An estimated 450 million people worldwide have undiagnosed visual field defects and lack adequate follow-up for chronic diseases such as glaucoma and age-related macular degeneration (AMD), which remain leading causes of blindness and vision loss globally.
According to the World Glaucoma Association,
the number of people with glaucoma worldwide has surpassed 80 million and is expected to exceed 111 million by 2040.1
Over 3 million Americans suffer from glaucoma, but only about half even know they have it.2
Caused by damage to the optic nerve, glaucoma leads to loss of the visual field. Because early detection is key to successful patient outcomes and glaucoma often has no symptoms during the early stages, regular testing of all patients is critical.
AMD affects about 11 million Americans,3,4 although a recent study demonstrated that 25% of AMD in the primary eyecare setting remains undiagnosed.5 A progressive disease that worsens over time, AMD affects central vision and the ability to see fine details—and is the most common cause of severe loss of eyesight among people 50 and over.10
Heru AR/VR technology enables early detection of visual field defects
Visual field defects
can be due to damage anywhere in the visual system from the retina through to the brain’s occipital cortex, including the optic nerve, and it’s something for which I routinely test. My practice is a tertiary referral center, meaning that 80 to 90% of the patients I see are referred to us. We specialize in cataracts, cornea, refractive surgery, and glaucoma. About 35 to 40% of my patients are new evaluations, 35% come for postoperative care, and another 30% of my practice consists of patients who need long-term glaucoma care. I work closely with my patients’ primary optometrists, primary care physicians, and ophthalmologists according to the medical model of optometry. Many times a patient isn’t just a vision patient but also a medical patient with other caregivers involved—and it’s important to me that I collaborate in the care of my glaucoma patients and suspects to the extent that supports the best possible outcomes.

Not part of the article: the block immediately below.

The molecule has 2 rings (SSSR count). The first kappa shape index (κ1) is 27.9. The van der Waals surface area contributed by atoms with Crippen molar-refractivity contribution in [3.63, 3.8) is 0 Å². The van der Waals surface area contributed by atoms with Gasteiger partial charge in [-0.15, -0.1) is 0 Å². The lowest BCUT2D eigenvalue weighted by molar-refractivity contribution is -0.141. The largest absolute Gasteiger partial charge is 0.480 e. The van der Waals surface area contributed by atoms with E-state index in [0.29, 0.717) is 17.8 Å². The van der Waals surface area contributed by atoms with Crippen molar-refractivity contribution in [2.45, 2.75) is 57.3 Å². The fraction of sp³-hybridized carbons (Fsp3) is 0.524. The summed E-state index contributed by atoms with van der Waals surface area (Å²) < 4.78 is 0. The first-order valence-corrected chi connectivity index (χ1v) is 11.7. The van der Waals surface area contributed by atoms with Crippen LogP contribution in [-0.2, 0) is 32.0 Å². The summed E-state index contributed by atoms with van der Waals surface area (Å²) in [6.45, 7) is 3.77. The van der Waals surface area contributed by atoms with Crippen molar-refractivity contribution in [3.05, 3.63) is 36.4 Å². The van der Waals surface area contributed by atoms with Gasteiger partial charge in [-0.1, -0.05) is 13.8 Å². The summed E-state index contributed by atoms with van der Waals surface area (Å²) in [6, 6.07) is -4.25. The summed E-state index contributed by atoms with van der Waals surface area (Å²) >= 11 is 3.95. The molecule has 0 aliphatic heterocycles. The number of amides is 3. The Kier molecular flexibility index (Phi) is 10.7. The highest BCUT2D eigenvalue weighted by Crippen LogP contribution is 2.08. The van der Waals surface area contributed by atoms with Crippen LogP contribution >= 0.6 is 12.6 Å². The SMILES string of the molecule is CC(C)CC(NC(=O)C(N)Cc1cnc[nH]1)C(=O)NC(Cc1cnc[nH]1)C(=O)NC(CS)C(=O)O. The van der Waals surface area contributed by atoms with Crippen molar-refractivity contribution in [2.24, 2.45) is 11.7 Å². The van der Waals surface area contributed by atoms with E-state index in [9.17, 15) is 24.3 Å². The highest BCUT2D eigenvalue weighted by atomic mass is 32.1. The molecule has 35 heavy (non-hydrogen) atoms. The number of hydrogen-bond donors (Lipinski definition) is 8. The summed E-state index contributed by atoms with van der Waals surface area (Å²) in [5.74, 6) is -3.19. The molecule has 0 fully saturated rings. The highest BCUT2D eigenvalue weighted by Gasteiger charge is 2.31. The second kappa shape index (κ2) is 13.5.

I tend to manage more moderate to severe glaucoma patients, because in our area, primary optometrists are very comfortable and do a great job in the earlier stages of the disease. We also do a lot of research in our practice, so I’m commonly a sub-investigator and occasionally a primary investigator for clinical trials related to cataracts, cornea, refractive surgery, and glaucoma. At any given time in our practice, we’re doing between 15 to 20 FDA or industry-sponsored clinical studies.
How Heru wearable technology improves our practice efficiency
Technology is one of the keystones of our practice, and whenever we adopt new technology, it needs to meet the following criteria:
- Clinically Validated: We demand proven results that any technology we use is equivalent to or elevates our current standard of care. We evaluate the testing, science, and data that backs any new equipment very closely.
- Seamless Integration: Any technology we adopt has to be functional, easy to integrate into our practice, and easy on our patients.
- Improve Practice Efficiency: We see a lot of patients and need to take care of them thoroughly in the most efficient manner possible.
Why our practice chose the Heru AR/VR platform for visual field testing
Because we specialize in visual field defects, our practice has very high standards in terms of the technology we choose to adopt. We currently use the gold standard for visual field testing—a Humphrey 24-2C visual field test—which takes about 3 to 5 minutes while incorporating 10 additional test points in the central 10 degrees of vision.6 We also require our visual field testing to be highly accurate, reliable, and repeatable in order to help our patients achieve the best possible outcomes.
The Humphrey Field Analyzer (HFA) by ZEISS has become the most universally used static perimetry system to measure and examine visual fields, especially for glaucoma management.7
However, with a machine this big, it has to have a dedicated space. And you don’t just have it in a room and say, “Hey, we’ll get it when we need it.” You learn to respect the equipment and the process, and as a result, the visual field test becomes something that’s scheduled.
Quite honestly, visual field testing can be a bottleneck in our practice because we have multiple providers, optometrists, and ophthalmologists seeing patients at any given time with a few clinic schedules needing to access visual field testing. For example, on a day I’m seeing new glaucoma patients, one of my partners might be doing glaucoma follow-ups or another doctor may be using it for oculoplastics. So it’s not unusual that visual field testing can be a logjam—and it’s not because of patients who didn’t have it scheduled. It’s every day.